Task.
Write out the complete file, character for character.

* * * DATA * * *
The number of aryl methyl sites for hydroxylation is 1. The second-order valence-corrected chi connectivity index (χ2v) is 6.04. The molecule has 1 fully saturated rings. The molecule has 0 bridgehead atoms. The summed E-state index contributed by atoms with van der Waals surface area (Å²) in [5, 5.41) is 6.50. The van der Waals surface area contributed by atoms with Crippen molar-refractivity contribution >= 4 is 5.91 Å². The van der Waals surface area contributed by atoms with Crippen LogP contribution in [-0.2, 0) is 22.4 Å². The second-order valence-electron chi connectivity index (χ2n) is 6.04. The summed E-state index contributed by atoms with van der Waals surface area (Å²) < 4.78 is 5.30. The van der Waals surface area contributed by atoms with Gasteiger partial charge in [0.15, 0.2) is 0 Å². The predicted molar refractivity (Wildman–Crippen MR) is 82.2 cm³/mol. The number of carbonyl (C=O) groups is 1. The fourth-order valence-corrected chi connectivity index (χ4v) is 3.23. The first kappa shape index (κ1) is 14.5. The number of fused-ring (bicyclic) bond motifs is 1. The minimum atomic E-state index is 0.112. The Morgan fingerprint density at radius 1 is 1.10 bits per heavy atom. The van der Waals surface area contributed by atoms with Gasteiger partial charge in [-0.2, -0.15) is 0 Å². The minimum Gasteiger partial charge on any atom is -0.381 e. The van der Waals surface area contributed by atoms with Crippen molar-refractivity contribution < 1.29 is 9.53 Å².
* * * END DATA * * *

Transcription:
The number of aryl methyl sites for hydroxylation is 1. The second-order valence-corrected chi connectivity index (χ2v) is 6.04. The molecule has 1 fully saturated rings. The molecule has 0 bridgehead atoms. The summed E-state index contributed by atoms with van der Waals surface area (Å²) in [5, 5.41) is 6.50. The van der Waals surface area contributed by atoms with Crippen molar-refractivity contribution >= 4 is 5.91 Å². The van der Waals surface area contributed by atoms with Crippen LogP contribution in [-0.2, 0) is 22.4 Å². The second-order valence-electron chi connectivity index (χ2n) is 6.04. The summed E-state index contributed by atoms with van der Waals surface area (Å²) < 4.78 is 5.30. The van der Waals surface area contributed by atoms with Gasteiger partial charge in [0.15, 0.2) is 0 Å². The predicted molar refractivity (Wildman–Crippen MR) is 82.2 cm³/mol. The number of carbonyl (C=O) groups is 1. The fourth-order valence-corrected chi connectivity index (χ4v) is 3.23. The first kappa shape index (κ1) is 14.5. The number of fused-ring (bicyclic) bond motifs is 1. The minimum atomic E-state index is 0.112. The Morgan fingerprint density at radius 1 is 1.10 bits per heavy atom. The van der Waals surface area contributed by atoms with Gasteiger partial charge in [-0.2, -0.15) is 0 Å². The minimum Gasteiger partial charge on any atom is -0.381 e. The van der Waals surface area contributed by atoms with Crippen molar-refractivity contribution < 1.29 is 9.53 Å².